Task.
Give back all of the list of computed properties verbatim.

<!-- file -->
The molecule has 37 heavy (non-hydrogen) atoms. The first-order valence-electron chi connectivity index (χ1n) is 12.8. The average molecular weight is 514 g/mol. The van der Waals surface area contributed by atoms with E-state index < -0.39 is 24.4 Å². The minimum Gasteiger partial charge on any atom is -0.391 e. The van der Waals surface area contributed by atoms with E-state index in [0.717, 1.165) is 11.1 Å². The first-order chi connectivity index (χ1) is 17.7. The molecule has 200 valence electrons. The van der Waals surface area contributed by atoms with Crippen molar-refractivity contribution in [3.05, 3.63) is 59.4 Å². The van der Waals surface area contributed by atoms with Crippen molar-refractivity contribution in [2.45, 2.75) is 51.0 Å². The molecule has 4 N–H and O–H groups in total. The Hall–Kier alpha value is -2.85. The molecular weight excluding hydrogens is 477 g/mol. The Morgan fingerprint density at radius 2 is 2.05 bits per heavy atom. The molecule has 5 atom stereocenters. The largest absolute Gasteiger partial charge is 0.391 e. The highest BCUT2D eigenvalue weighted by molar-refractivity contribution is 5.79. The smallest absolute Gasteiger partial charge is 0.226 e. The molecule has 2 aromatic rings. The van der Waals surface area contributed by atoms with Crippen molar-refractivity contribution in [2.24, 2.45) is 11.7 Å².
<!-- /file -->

The molecule has 37 heavy (non-hydrogen) atoms. The first-order valence-electron chi connectivity index (χ1n) is 12.8. The average molecular weight is 514 g/mol. The van der Waals surface area contributed by atoms with E-state index < -0.39 is 24.4 Å². The minimum Gasteiger partial charge on any atom is -0.391 e. The van der Waals surface area contributed by atoms with E-state index in [0.717, 1.165) is 11.1 Å². The first-order chi connectivity index (χ1) is 17.7. The molecule has 200 valence electrons. The van der Waals surface area contributed by atoms with Crippen molar-refractivity contribution in [3.05, 3.63) is 59.4 Å². The van der Waals surface area contributed by atoms with Crippen molar-refractivity contribution in [2.45, 2.75) is 51.0 Å². The molecule has 4 N–H and O–H groups in total. The Hall–Kier alpha value is -2.85. The molecular weight excluding hydrogens is 477 g/mol. The Morgan fingerprint density at radius 2 is 2.05 bits per heavy atom. The molecule has 5 atom stereocenters. The largest absolute Gasteiger partial charge is 0.391 e. The highest BCUT2D eigenvalue weighted by molar-refractivity contribution is 5.79. The smallest absolute Gasteiger partial charge is 0.226 e. The molecule has 2 aromatic rings. The van der Waals surface area contributed by atoms with Crippen molar-refractivity contribution in [2.24, 2.45) is 11.7 Å².